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Santi v. National Business Records Management

July 7, 2010


The opinion of the court was delivered by: Rodriguez, Senior District Judge



Presently before the Court is Defendant's motion to transfer venue pursuant to 28 U.S.C. § 1404, or in the alternative to dismiss pursuant to the doctrine of forum non conveniens. [Dkt. Entry No. 6.] Defendant, National Business Records Management, LLC ("BRM"), seeks transfer of Plaintiff's employment discrimination claims from this Court to the United States District Court for the Western District of Pennsylvania. BRM concurrently filed a motion to dismiss Counts II, III, IV, and VI of Plaintiff's Amended Complaint pursuant to Fed. R. Civ. P. 12(b)(6) [Dkt. Entry No. 7], but asked that this Court not consider that motion until it resolved the issue of forum. The Court heard oral argument on the motions on May 10, 2010. For the reasons expressed on the record that day, as well as those set forth below, Defendant's motion to transfer venue pursuant to 28 U.S.C. § 1404(a) [6] is GRANTED. Accordingly, the motion to dismiss pursuant to the doctrine of forum non conveniens [6] and the motion to dismiss under Fed.R.Civ.P 12(b)(6) [7] are not considered herein.


Plaintiff, Frank Santi ("Santi" or "Plaintiff") was employed by BRM for three days, at which point he alleges his employment was unlawfully terminated. Santi is a citizen of the state of New Jersey, and BRM is a Pennsylvania company with its principal place of business in Pittsburgh, Pennsylvania. On or about April 19, 2008, Santi completed an "on-line interview" for employment with Defendants on his home computer. (Amended Compl. at ¶ 19.) Santi subsequently spoke on the telephone with BRM's Chief Executive Officer, Christopher Neefus ("Neefus"), regarding the position of Executive Vice President. (Aff. of Pl., Frank Santi in Support of Pl.'s Opposition to Def.'s Motion to Transfer Venue at ¶ 4.) On or about May 12, 2008, Neefus, acting on behalf of Defendant, indicated that BRM would make Santi an offer of employment. (Amended Compl. at ¶ 20.) It was contemplated that Santi would work mainly from his home in New Jersey until Defendant opened an office in Philadelphia, Pennsylvania at which time Santi would work there. (Amended Compl. at ¶22.) Negotiations continued, but Santi ultimately accepted Defendant's offer of employment and began working on Monday, June 16, 2008. (Amended Compl. at ¶ 21.)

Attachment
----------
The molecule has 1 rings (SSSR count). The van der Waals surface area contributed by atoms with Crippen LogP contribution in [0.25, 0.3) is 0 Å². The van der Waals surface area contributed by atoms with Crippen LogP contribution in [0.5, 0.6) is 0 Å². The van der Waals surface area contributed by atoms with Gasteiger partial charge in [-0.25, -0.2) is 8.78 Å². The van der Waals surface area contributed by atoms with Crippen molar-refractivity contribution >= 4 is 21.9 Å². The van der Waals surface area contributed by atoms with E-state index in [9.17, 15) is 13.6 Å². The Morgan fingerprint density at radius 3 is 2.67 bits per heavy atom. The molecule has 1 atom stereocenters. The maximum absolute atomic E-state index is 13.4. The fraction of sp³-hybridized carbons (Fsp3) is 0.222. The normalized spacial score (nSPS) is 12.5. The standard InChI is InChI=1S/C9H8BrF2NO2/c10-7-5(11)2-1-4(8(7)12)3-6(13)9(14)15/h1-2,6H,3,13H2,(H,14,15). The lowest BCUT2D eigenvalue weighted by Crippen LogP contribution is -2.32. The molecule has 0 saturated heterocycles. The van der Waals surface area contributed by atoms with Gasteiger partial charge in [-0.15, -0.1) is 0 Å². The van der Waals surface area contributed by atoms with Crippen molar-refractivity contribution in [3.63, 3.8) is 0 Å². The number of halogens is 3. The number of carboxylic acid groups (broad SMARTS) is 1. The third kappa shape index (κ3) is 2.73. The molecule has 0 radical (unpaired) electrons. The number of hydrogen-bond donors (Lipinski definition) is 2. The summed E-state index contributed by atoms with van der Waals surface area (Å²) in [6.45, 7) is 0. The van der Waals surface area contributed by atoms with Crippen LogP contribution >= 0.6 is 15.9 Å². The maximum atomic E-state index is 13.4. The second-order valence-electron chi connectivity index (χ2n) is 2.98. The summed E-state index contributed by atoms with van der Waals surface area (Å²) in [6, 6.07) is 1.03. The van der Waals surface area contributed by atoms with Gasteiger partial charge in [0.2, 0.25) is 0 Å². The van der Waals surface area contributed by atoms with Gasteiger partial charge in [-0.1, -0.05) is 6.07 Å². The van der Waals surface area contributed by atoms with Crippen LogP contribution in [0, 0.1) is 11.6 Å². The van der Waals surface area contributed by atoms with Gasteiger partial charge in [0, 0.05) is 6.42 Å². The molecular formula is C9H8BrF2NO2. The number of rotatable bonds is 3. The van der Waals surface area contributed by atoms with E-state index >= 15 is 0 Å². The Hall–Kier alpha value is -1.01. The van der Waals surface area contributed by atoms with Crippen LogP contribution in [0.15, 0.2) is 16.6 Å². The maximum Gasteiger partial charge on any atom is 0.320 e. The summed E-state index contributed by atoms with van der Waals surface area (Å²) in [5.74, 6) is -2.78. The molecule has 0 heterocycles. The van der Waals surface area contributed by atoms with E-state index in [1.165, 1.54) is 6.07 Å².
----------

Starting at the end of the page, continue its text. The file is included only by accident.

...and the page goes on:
Santi and Neefus met in person on two occasions prior to June 16, 2008, in order to discuss the terms of plaintiff's employment. Their first meeting took place in Conshohocken, Pennsylvania, near Neefus's home. Santi and Neefus met a second time at a diner in New Jersey near Santi's home. (Aff. of Pl., Frank Santi in Support of Pl.'s Opposition to Def.'s Motion to Transfer Venue at ¶ 5.)